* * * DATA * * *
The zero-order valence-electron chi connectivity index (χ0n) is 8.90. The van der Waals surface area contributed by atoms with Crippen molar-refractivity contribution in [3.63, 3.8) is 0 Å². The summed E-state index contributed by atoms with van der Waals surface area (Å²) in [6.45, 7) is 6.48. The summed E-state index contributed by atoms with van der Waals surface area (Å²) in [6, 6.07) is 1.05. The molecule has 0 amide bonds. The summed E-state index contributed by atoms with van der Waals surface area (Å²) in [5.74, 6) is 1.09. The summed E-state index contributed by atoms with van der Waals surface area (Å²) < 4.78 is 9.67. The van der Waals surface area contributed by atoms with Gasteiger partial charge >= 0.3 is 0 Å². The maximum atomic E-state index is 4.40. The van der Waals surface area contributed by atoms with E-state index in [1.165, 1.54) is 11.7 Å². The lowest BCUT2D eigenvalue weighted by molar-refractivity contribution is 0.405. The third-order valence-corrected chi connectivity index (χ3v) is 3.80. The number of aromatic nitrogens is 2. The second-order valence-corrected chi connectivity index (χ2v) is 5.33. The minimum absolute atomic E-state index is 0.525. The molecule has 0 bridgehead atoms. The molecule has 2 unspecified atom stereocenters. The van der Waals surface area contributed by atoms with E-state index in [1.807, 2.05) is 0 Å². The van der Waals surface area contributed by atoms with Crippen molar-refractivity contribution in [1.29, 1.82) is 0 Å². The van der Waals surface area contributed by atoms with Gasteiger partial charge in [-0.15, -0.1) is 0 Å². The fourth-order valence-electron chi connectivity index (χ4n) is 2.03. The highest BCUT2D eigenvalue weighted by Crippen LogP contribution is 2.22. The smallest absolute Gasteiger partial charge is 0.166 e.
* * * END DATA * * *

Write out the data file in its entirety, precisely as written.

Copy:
The zero-order valence-electron chi connectivity index (χ0n) is 8.90. The van der Waals surface area contributed by atoms with Crippen molar-refractivity contribution in [3.63, 3.8) is 0 Å². The summed E-state index contributed by atoms with van der Waals surface area (Å²) in [6.45, 7) is 6.48. The summed E-state index contributed by atoms with van der Waals surface area (Å²) in [6, 6.07) is 1.05. The molecule has 0 amide bonds. The summed E-state index contributed by atoms with van der Waals surface area (Å²) in [5.74, 6) is 1.09. The summed E-state index contributed by atoms with van der Waals surface area (Å²) < 4.78 is 9.67. The van der Waals surface area contributed by atoms with Gasteiger partial charge >= 0.3 is 0 Å². The maximum atomic E-state index is 4.40. The van der Waals surface area contributed by atoms with E-state index in [1.165, 1.54) is 11.7 Å². The lowest BCUT2D eigenvalue weighted by molar-refractivity contribution is 0.405. The third-order valence-corrected chi connectivity index (χ3v) is 3.80. The number of aromatic nitrogens is 2. The second-order valence-corrected chi connectivity index (χ2v) is 5.33. The minimum absolute atomic E-state index is 0.525. The molecule has 0 bridgehead atoms. The molecule has 2 unspecified atom stereocenters. The van der Waals surface area contributed by atoms with E-state index in [1.807, 2.05) is 0 Å². The van der Waals surface area contributed by atoms with Crippen molar-refractivity contribution in [1.29, 1.82) is 0 Å². The van der Waals surface area contributed by atoms with Gasteiger partial charge in [-0.15, -0.1) is 0 Å². The fourth-order valence-electron chi connectivity index (χ4n) is 2.03. The highest BCUT2D eigenvalue weighted by Crippen LogP contribution is 2.22. The smallest absolute Gasteiger partial charge is 0.166 e.